After living with the bee language hypothesis for 4 decades, however, we still do not have a “dance language management system” for beekeepers (or any equivalent practical application). Surely beekeepers should have benefited from the “language” research by now if it had merit, considering the rapid progress of science in these times and the large amount of grant support which has been allotted to this problem. Our inability to build a “model bee,” by which we had hoped to direct bees to crops, led us to really test the language hypothesis (the first and only such real test). The hypothesis failed those tests.
Now that a sufficient period of time has elapsed, we are writing a book about our experiences during the bee language controversy, under the premise that the controversy has not been “resolved” at all. However, our book is not on whether bees have a “language.” Rather, our book concerns the history, philosophy, sociology, and polities of biology.
A central theme of that book will be a presentation of the difference in scientific approach by: 1) those who believe that “truth” is absolute and can be proved or discovered, as against 2) those who feel that science at best yields “useful” information. Biologists will then have the opportunity to study history in the making, rather than relying on sketchy accounts of earlier controversies such as the one involving Needham, Spallanzani, and Pasteur. And beekeepers should be pleased that this insect they often marvel at has once again been so useful in aiding the progress of science.
Caron, Dewey M. 1986. A computer program that teaches dance language. American Bee Journal. 126: 39-41.
Gould, James L. 1975. Honey bee recruitment: The dance language controversy. Science. 189: 685-693.
Gould, J. L.; Henerey, M.; and MacLeod, M. C. 1970. “Communication of Direction by the Honey Bee.” Science 169: 544-64.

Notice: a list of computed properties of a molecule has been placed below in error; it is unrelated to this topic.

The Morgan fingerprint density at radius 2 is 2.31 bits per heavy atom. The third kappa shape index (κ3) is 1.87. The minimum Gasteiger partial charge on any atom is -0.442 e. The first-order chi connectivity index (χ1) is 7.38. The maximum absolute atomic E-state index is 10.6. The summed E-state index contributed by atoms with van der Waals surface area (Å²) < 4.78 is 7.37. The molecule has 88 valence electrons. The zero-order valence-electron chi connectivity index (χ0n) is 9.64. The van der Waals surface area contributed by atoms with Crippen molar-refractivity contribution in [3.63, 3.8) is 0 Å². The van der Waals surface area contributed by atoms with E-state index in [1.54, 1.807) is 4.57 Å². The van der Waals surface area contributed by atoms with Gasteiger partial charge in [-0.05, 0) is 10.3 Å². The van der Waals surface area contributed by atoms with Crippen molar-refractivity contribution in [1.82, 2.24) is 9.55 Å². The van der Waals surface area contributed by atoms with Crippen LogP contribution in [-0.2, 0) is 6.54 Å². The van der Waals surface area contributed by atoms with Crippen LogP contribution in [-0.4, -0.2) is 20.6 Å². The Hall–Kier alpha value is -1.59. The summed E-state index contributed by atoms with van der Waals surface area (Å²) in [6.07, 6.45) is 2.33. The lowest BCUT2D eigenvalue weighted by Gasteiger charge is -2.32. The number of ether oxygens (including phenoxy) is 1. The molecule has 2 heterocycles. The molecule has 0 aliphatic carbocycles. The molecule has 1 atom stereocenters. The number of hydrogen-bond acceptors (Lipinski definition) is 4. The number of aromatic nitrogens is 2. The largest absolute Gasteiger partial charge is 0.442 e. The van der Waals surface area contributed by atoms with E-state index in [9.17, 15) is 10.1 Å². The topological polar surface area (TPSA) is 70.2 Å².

Johnson, Dennis L. 1967. Honeybees: Do they use the direction information contained in their dance maneuver? Science. 155: 844-847.
Lawson, Anton E. 1974. “Human Traits vs. Crucial Experiments.” The American Biology Teacher. September. pp. 334-336, 348. (A concise summary of the Needham, Spallanzani, Pasteur controversy.)
Robinson, Gene E. 1985. “The Dance Language of the Honey Bee: The Controversy and Its Resolution.” American Bee Journal. 126: 184-189.
Rosin, R. 1978. “The Honey Bee ‘Language’ Controversy.” J. Theor. Biol. 72: 589-602.
Rosin, R. 1980a. “Paradoxes of the Honeybee ‘Dance Language’ Hypothesis.” J. Theor. Biol. 84: 775-800.
Rosin, R. 1980b. “The Honey-bee ‘Dance Language’ Hypothesis and the Foundations of Biology and Behavior.” J. Theor. Biol. 87: 457-481.
Rosin, R. 1984. “Further Analysis of the Honey Bee ‘Dance Language’ Controversy. I. Presumed Proofs for the ‘Dance Language’ Hypothesis, by Soviet Scientists.” J. Theor. Biol. 107: 417-442.
Schram, Frederick R. 1979. The Myth of Science or The Fantasy of Truth. Vantage Press, N.Y.
Wells, Patrick H. and Adrian M. Wenner, 1973. “Do Bees Have a Language?” Nature. 241: 171-174.
Wenner, Adrian M. 1967. Honeybees: Do they use the direction information contained in their dance maneuver? Science. 155: 847-849.
Wenner, A. M.; Wells, P. H.; and Johnson, D. L. 1969. “Honeybee Recruitment to Food Sources: Olfaction or Language?” Science. 164: 84-86.
Wenner, A. M. 1971. “Animal Communications.” American Bee Journal. 111: 140-141.
Reprinted from February, 1987, American Bee Journal
Vol. 127 (2): 130 – 131